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"Dirt Road to the Derby" is a delightful cross between a (Johnny) Carson monologue and a more traditional racing autobiography. While the laughs are plentiful, there is also much to learn from Baffert's incredible success.The importance of a strong family, his own desire for success and perseverance in achieving his goals, an enduring and supporting friendship with Mike Pegram, owner of Real Quiet and super filly Silverbulletday, and a quick wit and availability to the press all helped build Baffert into the national sports celebrity he is today. -- The Trentonian, October 21,1999
The irreverent silver-haired Baffert traces his colorful and eventful rise from the Quarter Horse tracks of his native southwest to the winner's circles at Churchill Downs and Dubai. "Baffert" is lively, refreshing and informative: a thoroughly good read. We recommend it. -- Daily Racing Form, October 22, 1999
What separates this from the majority of sports autobiographies is Baffert's willingness to acknowledge the bumps he created himself in the road to success. He writes about his experiences with drugs in high school. He is candid about an early mistake in his training career when he allowed a man he ``barely knew'' to give one of his horses some ``stuff'' to help win the race. The horse didn't, but Baffert was caught and suspended for a year in California. When Baffert does criticize others, he has credence because he has built a glass house around himself.
This book comes alive when Baffert is doing what he does best aside from training: telling stories. There has been a steady stream of Runyonesque characters in his career, and he seems to remember them all.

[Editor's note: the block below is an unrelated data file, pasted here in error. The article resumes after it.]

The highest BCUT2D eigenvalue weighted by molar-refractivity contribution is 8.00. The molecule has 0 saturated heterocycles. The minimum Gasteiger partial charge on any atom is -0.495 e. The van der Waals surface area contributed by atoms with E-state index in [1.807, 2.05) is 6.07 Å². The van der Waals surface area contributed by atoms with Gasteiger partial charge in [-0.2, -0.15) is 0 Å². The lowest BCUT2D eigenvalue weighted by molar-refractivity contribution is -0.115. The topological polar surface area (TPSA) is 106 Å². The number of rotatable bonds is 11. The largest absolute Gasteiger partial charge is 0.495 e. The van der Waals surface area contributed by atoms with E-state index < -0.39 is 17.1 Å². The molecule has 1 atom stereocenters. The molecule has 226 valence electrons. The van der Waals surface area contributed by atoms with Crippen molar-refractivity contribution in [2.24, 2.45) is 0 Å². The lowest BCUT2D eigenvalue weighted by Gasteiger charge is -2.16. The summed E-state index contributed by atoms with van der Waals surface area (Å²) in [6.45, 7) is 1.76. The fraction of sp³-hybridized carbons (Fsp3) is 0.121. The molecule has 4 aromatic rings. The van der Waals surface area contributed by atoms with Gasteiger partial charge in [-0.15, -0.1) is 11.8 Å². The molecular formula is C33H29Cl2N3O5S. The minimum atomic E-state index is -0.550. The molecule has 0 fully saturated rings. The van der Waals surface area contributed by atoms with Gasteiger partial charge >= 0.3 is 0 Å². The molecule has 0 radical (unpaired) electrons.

The book doesn't give away any of Baffert's trade secrets, but it offers plenty of insight into the racing game to make it revealing for most fans. For those who don't follow the sport but enjoy reading about successful people, there is worthy material as well. -- Kenny Rice, The Lexington Herald-Leader, Dec. 5, 1999
In his candid and often hilarious autobiography, "Dirt Road to the Derby", Baffert recounts growing up in a tiny Arizona border town, where he peddled eggs after school and started riding his families Quarter Horses. His early exploits as a jockey provide a fascinating glimpse of racing at the "bush tracks" of the Southwest, complete with shoot-outs and rigged races. After college and a fitful start as a Quarter Horse trainer, Baffert finally hits the big time in that sport.
But his real adventures begin when he strikes up a friendship with Mike Pegram, who bankrolled his entry into Thoroughbred racing. After losing the 1996 Kentucky Derby by a whisker, Baffert vows to return. The very next year, he achieves celebrity when he wins the Run for the Roses with the modestly bred Silver Charm. In 1998, he does it again with Real Quiet, who cost him just $17,000.
The Charm and a cast of other good horses take Baffert to the peak of his profession. He is in demand as a trainer by the richest and most influential people in racing. "Although I always wanted to be the best, I never dreamed of getting to where I am now," he writes. "I was just some kid from Arizona who couldn't even put a halter on a horse. To dream of attaining what I have would be like someone dreaming of becoming president."
Despite his success, which includes winning two Eclipse Awards as outstanding trainer, Baffert retains his sense of humor and fun-loving ways. "Dirt Road to the Derby" will make you laugh out loud. Hold on to your hat and enjoy the ride.
A good read about one of the top racehorse trainers in America today. It was interesting to read how he rose to the top to win the Kentucky Derby.Published on November 5, 2012 by Animal Lover
Bob should stay to training horses, this book is poorly organized and written on a grade school level. Read morePublished on August 6, 2002 by Jason V Lang
This is an entertaining, informative and personal glimpse of a fine trainer and the world of horse racing. It is very current. Read morePublished on November 19, 1999 by margaret johnson (email@example.com)